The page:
Enhanced legal capacity essential for successful negotiations in the mining sector

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The Prime Minister of the Republic of Uganda, Ruhakana Rugunda, lauded the African Legal Support Facility (ALSF) for conducting a capacity-building training programme to equip government officials with the skills needed to negotiate favourable mining agreements. He reiterated the need for strengthened human capacity that is critical to facilitate Government’s efforts to maximize benefits from the extraction of natural resources in the mining sector.

He was speaking at the closing ceremony of the Mineral Wealth Conference on October 2 in Kampala, Uganda, where the ALSF conducted a five-day training from September 28 to October 2. 

Government representatives consisting of regulators, private and public lawyers and professional services practitioners from different line ministries attended the training.

The topics covered included understanding mineral rights, land access and mine development; environmental and social issues; regulatory impact assessments; the anatomy of mining agreements; and the negotiation of mining agreements.

According to Tongayi Masvikwa, Legal Counsel at the African Legal Support Facility, the workshop was designed to breakdown the anatomy of mining agreements and focus on the negotiable aspects of such agreements.

He added that the aim is to build the legal capacity of senior representatives of state ministries and other institutions involved in the negotiation of mining agreements.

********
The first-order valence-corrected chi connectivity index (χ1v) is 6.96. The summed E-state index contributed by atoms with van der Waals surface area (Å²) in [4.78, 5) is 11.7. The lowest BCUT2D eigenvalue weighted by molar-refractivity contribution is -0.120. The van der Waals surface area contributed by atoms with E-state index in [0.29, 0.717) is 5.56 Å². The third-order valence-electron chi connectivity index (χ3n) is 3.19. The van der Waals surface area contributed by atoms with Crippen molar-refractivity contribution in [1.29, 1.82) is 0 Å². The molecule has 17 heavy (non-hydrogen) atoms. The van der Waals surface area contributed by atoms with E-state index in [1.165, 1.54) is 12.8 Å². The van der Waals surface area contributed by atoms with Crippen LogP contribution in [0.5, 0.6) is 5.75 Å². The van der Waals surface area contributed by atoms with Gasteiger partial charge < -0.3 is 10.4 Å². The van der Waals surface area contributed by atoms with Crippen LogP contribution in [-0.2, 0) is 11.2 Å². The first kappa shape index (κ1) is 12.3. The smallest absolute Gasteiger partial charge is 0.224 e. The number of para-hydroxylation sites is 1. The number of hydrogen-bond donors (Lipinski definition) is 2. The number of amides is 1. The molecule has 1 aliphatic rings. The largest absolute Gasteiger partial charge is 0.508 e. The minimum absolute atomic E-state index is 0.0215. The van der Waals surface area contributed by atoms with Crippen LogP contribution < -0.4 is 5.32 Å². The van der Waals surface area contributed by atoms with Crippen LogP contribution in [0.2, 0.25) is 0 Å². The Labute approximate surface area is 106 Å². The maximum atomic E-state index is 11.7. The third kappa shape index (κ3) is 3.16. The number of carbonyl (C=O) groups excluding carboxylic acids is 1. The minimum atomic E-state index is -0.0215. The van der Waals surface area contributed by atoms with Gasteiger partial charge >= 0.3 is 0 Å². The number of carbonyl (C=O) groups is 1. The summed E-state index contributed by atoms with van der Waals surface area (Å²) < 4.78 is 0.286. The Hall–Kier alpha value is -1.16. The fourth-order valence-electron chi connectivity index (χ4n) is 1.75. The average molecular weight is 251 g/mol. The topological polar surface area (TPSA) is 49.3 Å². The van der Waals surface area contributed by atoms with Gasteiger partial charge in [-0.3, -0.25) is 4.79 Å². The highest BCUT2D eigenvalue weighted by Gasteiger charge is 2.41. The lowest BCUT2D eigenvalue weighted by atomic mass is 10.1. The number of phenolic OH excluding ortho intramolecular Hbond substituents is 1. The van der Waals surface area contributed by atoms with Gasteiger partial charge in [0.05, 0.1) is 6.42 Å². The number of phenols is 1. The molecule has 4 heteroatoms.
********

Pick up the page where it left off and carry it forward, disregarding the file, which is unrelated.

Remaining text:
Speaking to participants at the workshop, Zweli Mkhize, Treasurer General of the African National Conference, stated that the challenge for African Governments is to look for ways to better manage the resources that exist on the continent. “How do we build strong and competent institutions and how do we create capable professional expertise within those institutions to build and boost economic growth on the continent?” he queried.

Elly Karuhanga, Chairman of the Uganda Chamber of Mines and Petroleum, emphasised that agreements in the extractives sector require competence in negotiating concessions that are of benefit to African Governments. “We need a win-win situation where Government and the private sector benefit from their investment,” he said. 

Outlining the ALSF’s objectives, Masvikwa stated that the current interventions of the African Legal Support Facility aim to help bridge the gaps in legal capabilities thereby leveling the negotiating playing field to further the economic development of African States. He explained that the anticipated impact of the capacity-building program is an increase in the ability of the Government to protect its legal rights and maximize the development impact of the mining agreements it enters into.